So far, cooperation ranges from exchange of information and best practices, provision of medical supplies and equipment, trainings for medical professionals and personnel, and the recent establishment of the COVID-19 ASEAN Response Fund, which was initiated by Thailand.
“Three months after COVID-19 became a global pandemic, Foreign Minister Don Pramudwinai came up with the idea to set up an ASEAN fund as a mechanism to promote cooperation among its members to tackle the outbreak,” she said.
“This idea was endorsed by the ASEAN Leaders at the Special ASEAN Summit on COVID-19 in April and now the Fund is already operational, ready for ASEAN Member States to tap on in the fight against COVID-19. The project is taking concrete shape.”
The rationale of the Fund is to utilise existing funds in ASEAN, including cooperation funds with Dialogue Partners, while being open for voluntary contribution from ASEAN Member States and other external partners, to address the unprecedented COVID-19 challenges in the region.
“Cooperation funds with Dialogue Partners are usually used for programmes and projects to enhance cooperation between ASEAN and the concerned Dialogue Partners in areas such as cultural or media exchanges.” she said. “But at a time like this, the utilisation of these funds can be refocused and reprioritised to promote cooperation and contribute to the regions’ efforts in tackling the COVID-19 pandemic. As a token of our commitment, Thailand was also the first country to make a voluntary contribution of US$100,000 to the COVID-19 ASEAN Response Fund.”
During the 53rd ASEAN Foreign Ministers’ Meetings and Related Meetings in September, several Dialogue Partners expressed their interest to support the Fund.
“China, Japan and the Republic of Korea announced that they will donate $1 million each, with Australia pledging A$1 million. During the ASEAN-UK Ministerial Meeting later on, the United Kingdom also pledged another £1 million,” she said.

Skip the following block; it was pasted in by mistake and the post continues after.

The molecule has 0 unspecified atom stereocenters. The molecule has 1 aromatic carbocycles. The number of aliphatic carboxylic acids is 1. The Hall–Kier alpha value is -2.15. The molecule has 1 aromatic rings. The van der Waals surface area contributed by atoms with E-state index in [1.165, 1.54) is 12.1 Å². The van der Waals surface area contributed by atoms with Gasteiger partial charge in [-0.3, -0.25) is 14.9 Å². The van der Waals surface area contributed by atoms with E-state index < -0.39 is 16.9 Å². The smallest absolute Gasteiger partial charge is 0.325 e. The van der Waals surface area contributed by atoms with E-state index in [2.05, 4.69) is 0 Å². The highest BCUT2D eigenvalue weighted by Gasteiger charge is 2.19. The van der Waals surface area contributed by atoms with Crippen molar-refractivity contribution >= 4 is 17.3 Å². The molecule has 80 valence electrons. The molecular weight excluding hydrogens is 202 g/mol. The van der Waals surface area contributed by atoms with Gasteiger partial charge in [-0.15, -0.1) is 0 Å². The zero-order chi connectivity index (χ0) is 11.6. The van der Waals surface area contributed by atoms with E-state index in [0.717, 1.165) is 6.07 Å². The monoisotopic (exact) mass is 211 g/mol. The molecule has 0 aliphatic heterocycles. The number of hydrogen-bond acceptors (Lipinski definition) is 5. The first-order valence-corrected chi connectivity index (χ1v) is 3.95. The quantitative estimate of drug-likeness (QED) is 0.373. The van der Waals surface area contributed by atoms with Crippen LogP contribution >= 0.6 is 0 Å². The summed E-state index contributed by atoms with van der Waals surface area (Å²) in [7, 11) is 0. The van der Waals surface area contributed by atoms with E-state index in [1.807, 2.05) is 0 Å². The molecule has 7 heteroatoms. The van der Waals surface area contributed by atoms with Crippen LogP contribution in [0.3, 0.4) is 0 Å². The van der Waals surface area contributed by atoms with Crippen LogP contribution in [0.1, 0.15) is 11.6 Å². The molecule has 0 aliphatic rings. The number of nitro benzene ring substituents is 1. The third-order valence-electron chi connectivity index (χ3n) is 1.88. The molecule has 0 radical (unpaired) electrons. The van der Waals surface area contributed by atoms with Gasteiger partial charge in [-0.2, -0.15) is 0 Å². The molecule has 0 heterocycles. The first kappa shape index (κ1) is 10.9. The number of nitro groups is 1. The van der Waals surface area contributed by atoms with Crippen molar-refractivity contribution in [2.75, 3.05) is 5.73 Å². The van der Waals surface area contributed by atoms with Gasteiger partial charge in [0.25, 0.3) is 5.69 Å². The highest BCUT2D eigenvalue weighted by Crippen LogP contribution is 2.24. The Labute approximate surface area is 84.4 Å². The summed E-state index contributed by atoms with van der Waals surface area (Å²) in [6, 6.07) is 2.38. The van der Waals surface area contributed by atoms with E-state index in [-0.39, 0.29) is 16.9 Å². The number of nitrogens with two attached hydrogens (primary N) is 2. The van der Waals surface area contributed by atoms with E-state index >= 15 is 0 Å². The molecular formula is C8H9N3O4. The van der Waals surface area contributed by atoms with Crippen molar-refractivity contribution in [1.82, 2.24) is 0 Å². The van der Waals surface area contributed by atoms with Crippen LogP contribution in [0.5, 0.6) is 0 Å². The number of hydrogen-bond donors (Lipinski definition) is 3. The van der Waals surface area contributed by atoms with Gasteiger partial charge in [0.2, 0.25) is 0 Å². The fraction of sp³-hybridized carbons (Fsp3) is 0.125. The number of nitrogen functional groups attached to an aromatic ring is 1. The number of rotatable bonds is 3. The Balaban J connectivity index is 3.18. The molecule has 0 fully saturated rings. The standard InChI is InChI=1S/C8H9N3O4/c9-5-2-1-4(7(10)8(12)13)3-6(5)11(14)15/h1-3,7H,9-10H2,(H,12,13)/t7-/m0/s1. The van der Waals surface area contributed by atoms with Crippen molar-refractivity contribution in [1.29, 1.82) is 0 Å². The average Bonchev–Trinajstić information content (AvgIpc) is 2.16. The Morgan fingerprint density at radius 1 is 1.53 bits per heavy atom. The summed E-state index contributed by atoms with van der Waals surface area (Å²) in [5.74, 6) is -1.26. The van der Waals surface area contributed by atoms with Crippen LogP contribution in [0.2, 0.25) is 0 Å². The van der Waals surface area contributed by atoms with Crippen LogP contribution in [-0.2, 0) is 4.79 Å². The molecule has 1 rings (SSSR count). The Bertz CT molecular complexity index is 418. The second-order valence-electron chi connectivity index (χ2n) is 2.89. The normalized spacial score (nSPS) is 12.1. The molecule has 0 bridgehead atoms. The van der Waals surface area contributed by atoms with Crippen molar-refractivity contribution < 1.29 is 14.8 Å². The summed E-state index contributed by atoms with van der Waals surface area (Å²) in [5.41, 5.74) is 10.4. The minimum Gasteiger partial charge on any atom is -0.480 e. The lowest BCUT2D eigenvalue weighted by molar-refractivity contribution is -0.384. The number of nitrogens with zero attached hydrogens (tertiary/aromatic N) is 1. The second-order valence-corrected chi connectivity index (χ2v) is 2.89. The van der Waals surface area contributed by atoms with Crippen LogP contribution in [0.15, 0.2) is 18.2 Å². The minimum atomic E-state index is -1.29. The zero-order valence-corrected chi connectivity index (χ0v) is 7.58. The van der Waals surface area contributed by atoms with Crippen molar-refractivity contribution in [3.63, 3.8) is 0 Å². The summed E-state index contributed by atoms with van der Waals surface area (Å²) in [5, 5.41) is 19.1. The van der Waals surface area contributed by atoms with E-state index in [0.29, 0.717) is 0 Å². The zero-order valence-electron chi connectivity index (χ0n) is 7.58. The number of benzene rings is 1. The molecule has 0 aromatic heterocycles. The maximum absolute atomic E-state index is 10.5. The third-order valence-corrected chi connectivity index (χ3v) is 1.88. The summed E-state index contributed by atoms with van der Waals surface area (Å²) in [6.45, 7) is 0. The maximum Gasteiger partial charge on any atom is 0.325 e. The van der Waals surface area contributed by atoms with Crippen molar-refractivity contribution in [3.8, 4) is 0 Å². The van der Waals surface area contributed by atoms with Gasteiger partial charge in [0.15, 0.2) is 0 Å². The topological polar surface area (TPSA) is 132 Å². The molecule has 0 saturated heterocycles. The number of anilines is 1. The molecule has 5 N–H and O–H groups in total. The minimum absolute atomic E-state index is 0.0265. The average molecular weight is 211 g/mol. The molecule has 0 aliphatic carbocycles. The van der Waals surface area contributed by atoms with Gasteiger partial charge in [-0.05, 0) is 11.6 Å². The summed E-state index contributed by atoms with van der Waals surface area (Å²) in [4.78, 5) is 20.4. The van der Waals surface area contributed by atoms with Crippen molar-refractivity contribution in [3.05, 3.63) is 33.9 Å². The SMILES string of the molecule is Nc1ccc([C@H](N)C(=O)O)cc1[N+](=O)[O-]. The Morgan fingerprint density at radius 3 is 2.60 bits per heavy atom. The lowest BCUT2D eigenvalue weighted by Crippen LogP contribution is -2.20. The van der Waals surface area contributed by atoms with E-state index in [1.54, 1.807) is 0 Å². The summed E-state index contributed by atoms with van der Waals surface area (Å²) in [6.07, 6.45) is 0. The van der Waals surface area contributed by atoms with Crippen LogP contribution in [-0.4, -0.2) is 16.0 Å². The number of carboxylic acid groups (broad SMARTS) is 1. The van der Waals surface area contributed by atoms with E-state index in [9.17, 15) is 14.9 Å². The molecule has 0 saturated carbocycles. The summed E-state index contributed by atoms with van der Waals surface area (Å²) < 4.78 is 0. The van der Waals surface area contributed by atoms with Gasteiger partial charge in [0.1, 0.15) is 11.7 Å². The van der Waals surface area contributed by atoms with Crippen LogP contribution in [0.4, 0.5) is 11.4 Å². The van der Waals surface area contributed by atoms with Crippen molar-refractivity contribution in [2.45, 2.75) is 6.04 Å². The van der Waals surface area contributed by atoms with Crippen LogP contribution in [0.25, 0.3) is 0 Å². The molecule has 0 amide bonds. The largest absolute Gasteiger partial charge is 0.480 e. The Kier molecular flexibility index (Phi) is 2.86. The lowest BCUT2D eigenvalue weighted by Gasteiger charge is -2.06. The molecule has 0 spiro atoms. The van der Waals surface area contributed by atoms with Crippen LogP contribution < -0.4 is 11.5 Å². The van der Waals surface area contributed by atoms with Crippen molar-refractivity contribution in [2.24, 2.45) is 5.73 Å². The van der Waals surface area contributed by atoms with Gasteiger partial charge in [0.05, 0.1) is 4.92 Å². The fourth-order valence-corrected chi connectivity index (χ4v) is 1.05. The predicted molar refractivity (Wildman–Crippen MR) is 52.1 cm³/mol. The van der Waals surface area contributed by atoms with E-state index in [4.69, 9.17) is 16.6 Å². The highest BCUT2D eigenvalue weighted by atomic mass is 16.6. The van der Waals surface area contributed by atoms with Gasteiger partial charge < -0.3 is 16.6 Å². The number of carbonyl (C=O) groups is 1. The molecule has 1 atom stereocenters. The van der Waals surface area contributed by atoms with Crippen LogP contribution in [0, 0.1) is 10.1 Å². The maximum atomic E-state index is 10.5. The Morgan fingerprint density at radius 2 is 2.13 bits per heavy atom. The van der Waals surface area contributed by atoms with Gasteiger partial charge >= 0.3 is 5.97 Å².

“The Fund is open for any ASEAN Member State to come up with project proposals that help them tackle the COVID-19 outbreak, such as purchasing necessary medical equipment, surgical masks, personal protective equipment [PPEs] or conducting research and development on COVID-19 treatment and vaccine,” she said. “Thailand’s Public Health Ministry is also working on its proposal.”
DG Usana added that Thailand has provided 1 million sanitary face masks and PPEs to Myanmar last month as part of cooperation among ASEAN Member States.
“At the same time, ASEAN is also working on bolstering regional economic cooperation amid the pandemic, with a focus on preserving supply chain connectivity in the region, maintaining food and energy security, and strengthening economic stability and resilience in the long term.” she added.
During the 37th ASEAN Summit last week, the leaders launched the ASEAN Comprehensive Recovery Framework which focuses on the region’s comprehensive recovery strategy on public health, as well as social and economic aspects in the long term.
“For Thailand, we attach great importance to helping SMEs, who are the backbone of ASEAN’s economy because SMEs account for over 80 per cent of all businesses and create more than 90 per cent of the region’s employment,” said DG Usana. “The Prime Minister is concerned about the recovery of SMEs who are among the sectors hardest-hit by COVID-19, and recognises the need to ensure that SMEs have access to funding to maintain their liquidity and get through this crisis. This idea has been incorporated in the ASEAN Comprehensive Recovery Framework.”
Another aspect that was focused on during the ASEAN Summit was the ‘ASEAN Travel Corridor Arrangement’, which will set out a framework to facilitate essential business travel among ASEAN Member States. This is to ensure uninterrupted economic activities during the period of restricted international travel.